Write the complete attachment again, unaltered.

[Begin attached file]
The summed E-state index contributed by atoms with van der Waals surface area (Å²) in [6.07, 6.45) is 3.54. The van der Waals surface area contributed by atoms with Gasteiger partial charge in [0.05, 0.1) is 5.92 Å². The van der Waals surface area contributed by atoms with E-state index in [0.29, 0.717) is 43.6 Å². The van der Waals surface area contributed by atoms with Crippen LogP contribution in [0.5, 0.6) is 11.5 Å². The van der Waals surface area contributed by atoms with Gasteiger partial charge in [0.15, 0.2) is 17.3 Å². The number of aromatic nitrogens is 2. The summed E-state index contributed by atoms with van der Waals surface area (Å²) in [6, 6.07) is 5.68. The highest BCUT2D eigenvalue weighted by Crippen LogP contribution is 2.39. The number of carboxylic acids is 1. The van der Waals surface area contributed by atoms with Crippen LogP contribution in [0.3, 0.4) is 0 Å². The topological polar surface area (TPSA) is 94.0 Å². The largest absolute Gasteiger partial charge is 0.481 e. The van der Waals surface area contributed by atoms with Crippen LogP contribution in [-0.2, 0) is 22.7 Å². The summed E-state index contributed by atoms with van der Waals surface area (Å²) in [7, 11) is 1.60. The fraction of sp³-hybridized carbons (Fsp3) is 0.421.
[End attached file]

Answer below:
The summed E-state index contributed by atoms with van der Waals surface area (Å²) in [6.07, 6.45) is 3.54. The van der Waals surface area contributed by atoms with Gasteiger partial charge in [0.05, 0.1) is 5.92 Å². The van der Waals surface area contributed by atoms with E-state index in [0.29, 0.717) is 43.6 Å². The van der Waals surface area contributed by atoms with Crippen LogP contribution in [0.5, 0.6) is 11.5 Å². The van der Waals surface area contributed by atoms with Gasteiger partial charge in [0.15, 0.2) is 17.3 Å². The number of aromatic nitrogens is 2. The summed E-state index contributed by atoms with van der Waals surface area (Å²) in [6, 6.07) is 5.68. The highest BCUT2D eigenvalue weighted by Crippen LogP contribution is 2.39. The number of carboxylic acids is 1. The van der Waals surface area contributed by atoms with Crippen LogP contribution in [0.3, 0.4) is 0 Å². The topological polar surface area (TPSA) is 94.0 Å². The largest absolute Gasteiger partial charge is 0.481 e. The van der Waals surface area contributed by atoms with Crippen LogP contribution in [-0.2, 0) is 22.7 Å². The summed E-state index contributed by atoms with van der Waals surface area (Å²) in [7, 11) is 1.60. The fraction of sp³-hybridized carbons (Fsp3) is 0.421.